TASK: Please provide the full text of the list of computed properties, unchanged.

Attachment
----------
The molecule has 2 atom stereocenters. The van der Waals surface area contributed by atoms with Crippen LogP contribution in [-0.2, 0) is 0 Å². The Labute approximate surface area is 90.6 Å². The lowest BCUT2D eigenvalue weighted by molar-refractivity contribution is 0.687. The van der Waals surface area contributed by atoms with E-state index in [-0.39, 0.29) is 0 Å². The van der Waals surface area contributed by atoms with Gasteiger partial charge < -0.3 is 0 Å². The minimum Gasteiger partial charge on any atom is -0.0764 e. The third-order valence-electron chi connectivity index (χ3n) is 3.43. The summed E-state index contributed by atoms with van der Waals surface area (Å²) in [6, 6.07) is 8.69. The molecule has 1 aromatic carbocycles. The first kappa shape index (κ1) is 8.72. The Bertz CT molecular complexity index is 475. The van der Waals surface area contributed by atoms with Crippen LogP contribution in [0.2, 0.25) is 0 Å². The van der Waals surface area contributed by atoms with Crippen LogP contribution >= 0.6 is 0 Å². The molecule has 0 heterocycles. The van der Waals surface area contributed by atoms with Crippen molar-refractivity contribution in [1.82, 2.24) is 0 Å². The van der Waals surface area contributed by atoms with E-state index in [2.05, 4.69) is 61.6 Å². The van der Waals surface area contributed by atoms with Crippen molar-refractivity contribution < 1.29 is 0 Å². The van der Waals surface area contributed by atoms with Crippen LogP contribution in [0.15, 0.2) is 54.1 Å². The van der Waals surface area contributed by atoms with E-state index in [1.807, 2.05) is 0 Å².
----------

The molecule has 2 atom stereocenters. The van der Waals surface area contributed by atoms with Crippen LogP contribution in [-0.2, 0) is 0 Å². The Labute approximate surface area is 90.6 Å². The lowest BCUT2D eigenvalue weighted by molar-refractivity contribution is 0.687. The van der Waals surface area contributed by atoms with E-state index in [-0.39, 0.29) is 0 Å². The van der Waals surface area contributed by atoms with Gasteiger partial charge < -0.3 is 0 Å². The minimum Gasteiger partial charge on any atom is -0.0764 e. The third-order valence-electron chi connectivity index (χ3n) is 3.43. The summed E-state index contributed by atoms with van der Waals surface area (Å²) in [6, 6.07) is 8.69. The molecule has 1 aromatic carbocycles. The first kappa shape index (κ1) is 8.72. The Bertz CT molecular complexity index is 475. The van der Waals surface area contributed by atoms with Crippen LogP contribution in [0.2, 0.25) is 0 Å². The van der Waals surface area contributed by atoms with Crippen LogP contribution >= 0.6 is 0 Å². The molecule has 0 heterocycles. The van der Waals surface area contributed by atoms with Crippen molar-refractivity contribution in [1.82, 2.24) is 0 Å². The van der Waals surface area contributed by atoms with E-state index in [2.05, 4.69) is 61.6 Å². The van der Waals surface area contributed by atoms with Crippen molar-refractivity contribution < 1.29 is 0 Å². The van der Waals surface area contributed by atoms with Crippen LogP contribution in [0.15, 0.2) is 54.1 Å². The van der Waals surface area contributed by atoms with E-state index in [1.807, 2.05) is 0 Å².